Finding the Pole Star (degrees of elevation)

Don't be shy! If you're just starting out, here's the place to ask that first question

Moderators: joe, Brian, Guy Fennimore

Eclipse
Posts: 917
Joined: Wed Mar 09, 2005 7:44 pm
Location: Costa Blanca, Spain 37.963N 0.738W
Contact:

Re:

Post by Eclipse »

Deimos wrote:
Spike wrote:Am I right in saying that 1 degree is approximately 70 miles?
Depends what sort of miles you are talking about. If you start thinking about Nautical Miles it gets a lot easier (again approximately as there are slight variations) but 1 deg =(approx.) 60 Nautical miles

Ian
Isn´t 1 degree of latitude EXACTLY 60 nautical miles? A nautical mile being defined as one minute of latitude - I seem to remember it was when I was in the Royal Navy - OK a long time ago.
Coronado PST with SME-40 double stack H@ filter
Ric
Posts: 9
Joined: Thu Apr 09, 2009 1:17 pm
Contact:

Re: Finding the Pole Star (degrees of elevation)

Post by Ric »

David Frydman wrote:They should work as it is suggested Thuban was the Pole star around 2787 BC.
I don't know how accurate this is.
Polaris has been our Pole star for quite a while, maybe centuries. So it might be the same for Thuban.
Thanks David.

The 18th century antiquary William Stukeley recorded a North Star alignment at Neolithic Avebury. I retraced Stukeley's steps and discovered he had been sighting along Stone F which sloped up at 51 degrees.

http://www.avebury-web.co.uk/the_cove/IMAG017.JPG

Avebury was a stone age observatory - primarily for the observation of the rising sun at different seasons throughout the year.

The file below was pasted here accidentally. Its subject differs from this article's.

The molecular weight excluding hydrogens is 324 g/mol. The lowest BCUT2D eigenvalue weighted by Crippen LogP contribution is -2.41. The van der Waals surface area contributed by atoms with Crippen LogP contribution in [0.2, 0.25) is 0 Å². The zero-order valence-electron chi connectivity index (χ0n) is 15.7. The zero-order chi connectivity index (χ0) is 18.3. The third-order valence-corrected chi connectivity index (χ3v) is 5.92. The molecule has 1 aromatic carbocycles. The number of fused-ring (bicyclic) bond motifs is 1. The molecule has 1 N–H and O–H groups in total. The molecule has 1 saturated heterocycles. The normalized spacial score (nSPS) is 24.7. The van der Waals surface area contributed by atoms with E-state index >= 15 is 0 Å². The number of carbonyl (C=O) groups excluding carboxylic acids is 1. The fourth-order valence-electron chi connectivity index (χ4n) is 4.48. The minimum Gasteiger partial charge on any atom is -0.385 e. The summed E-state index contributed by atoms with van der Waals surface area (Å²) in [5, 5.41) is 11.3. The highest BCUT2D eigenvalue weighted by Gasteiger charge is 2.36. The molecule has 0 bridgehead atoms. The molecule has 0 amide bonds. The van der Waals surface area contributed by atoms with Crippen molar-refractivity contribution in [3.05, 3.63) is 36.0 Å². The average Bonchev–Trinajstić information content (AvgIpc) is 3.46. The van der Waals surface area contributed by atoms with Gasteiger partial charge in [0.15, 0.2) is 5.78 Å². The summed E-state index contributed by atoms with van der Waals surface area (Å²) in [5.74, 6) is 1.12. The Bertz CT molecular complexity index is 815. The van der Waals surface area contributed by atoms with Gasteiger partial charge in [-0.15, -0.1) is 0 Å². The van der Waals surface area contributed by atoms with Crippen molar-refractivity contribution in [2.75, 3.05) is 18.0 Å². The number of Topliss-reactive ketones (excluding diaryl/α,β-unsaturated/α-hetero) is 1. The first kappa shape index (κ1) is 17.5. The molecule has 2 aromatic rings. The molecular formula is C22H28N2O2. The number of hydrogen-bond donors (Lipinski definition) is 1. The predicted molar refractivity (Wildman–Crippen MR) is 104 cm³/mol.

But the North Star [Thuban] discovery means that the builders of Avebury had determined the earth's axis over four thousand years ago.

I wrote about this here: http://www.the-marian-cipher.com

Many thanks,

Ric
David Frydman
Posts: 5360
Joined: Mon Jan 18, 2010 9:25 am
Contact:

Re: Finding the Pole Star (degrees of elevation)

Post by David Frydman »

One degree of latitude is one nautical mile, but it varies slightly as the Earth is approximately an oblate spheroid.
It is not perfectly spherical.
Also aircraft use nautical miles but as they are flying 7 miles up again their nautical miles are not quite surface nautical miles.
It depends what accuracy you want.
GPS use more refined measures.

Regards, David
Ric
Posts: 9
Joined: Thu Apr 09, 2009 1:17 pm
Contact:

Re: Finding the Pole Star (degrees of elevation)

Post by Ric »

Thus it seems that the Avebury People were also using the North Star and associated polar constellations as a seasonal 'clock' and as a revolving cosmology ;)

Ric
Post Reply